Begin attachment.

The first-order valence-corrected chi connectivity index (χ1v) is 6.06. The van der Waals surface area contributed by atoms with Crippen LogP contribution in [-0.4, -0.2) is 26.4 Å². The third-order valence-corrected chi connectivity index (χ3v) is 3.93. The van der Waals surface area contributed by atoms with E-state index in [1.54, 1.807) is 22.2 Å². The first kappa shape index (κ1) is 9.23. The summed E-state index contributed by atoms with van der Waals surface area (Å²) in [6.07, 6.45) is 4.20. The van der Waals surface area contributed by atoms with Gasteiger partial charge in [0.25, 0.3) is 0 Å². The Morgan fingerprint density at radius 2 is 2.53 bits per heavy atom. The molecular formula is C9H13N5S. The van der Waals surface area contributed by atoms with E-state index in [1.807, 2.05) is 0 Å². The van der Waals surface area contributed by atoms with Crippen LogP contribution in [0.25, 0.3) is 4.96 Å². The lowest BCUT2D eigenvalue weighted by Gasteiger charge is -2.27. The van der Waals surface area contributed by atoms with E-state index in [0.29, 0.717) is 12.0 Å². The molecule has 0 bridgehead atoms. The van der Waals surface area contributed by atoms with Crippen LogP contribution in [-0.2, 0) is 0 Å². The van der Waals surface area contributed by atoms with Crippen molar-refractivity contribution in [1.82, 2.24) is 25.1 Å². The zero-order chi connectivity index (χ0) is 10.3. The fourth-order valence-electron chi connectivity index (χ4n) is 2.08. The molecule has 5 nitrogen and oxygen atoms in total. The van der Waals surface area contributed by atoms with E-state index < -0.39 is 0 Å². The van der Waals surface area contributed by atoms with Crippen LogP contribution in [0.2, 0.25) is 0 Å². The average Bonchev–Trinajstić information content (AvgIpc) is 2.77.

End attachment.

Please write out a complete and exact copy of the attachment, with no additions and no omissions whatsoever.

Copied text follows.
The first-order valence-corrected chi connectivity index (χ1v) is 6.06. The van der Waals surface area contributed by atoms with Crippen LogP contribution in [-0.4, -0.2) is 26.4 Å². The third-order valence-corrected chi connectivity index (χ3v) is 3.93. The van der Waals surface area contributed by atoms with E-state index in [1.54, 1.807) is 22.2 Å². The first kappa shape index (κ1) is 9.23. The summed E-state index contributed by atoms with van der Waals surface area (Å²) in [6.07, 6.45) is 4.20. The van der Waals surface area contributed by atoms with Gasteiger partial charge in [0.25, 0.3) is 0 Å². The Morgan fingerprint density at radius 2 is 2.53 bits per heavy atom. The molecular formula is C9H13N5S. The van der Waals surface area contributed by atoms with E-state index in [1.807, 2.05) is 0 Å². The van der Waals surface area contributed by atoms with Crippen LogP contribution in [0.25, 0.3) is 4.96 Å². The lowest BCUT2D eigenvalue weighted by Gasteiger charge is -2.27. The van der Waals surface area contributed by atoms with E-state index in [0.29, 0.717) is 12.0 Å². The molecule has 0 bridgehead atoms. The van der Waals surface area contributed by atoms with Crippen LogP contribution in [-0.2, 0) is 0 Å². The van der Waals surface area contributed by atoms with Crippen molar-refractivity contribution in [1.82, 2.24) is 25.1 Å². The zero-order chi connectivity index (χ0) is 10.3. The fourth-order valence-electron chi connectivity index (χ4n) is 2.08. The molecule has 5 nitrogen and oxygen atoms in total. The van der Waals surface area contributed by atoms with E-state index < -0.39 is 0 Å². The van der Waals surface area contributed by atoms with Crippen LogP contribution in [0.2, 0.25) is 0 Å². The average Bonchev–Trinajstić information content (AvgIpc) is 2.77.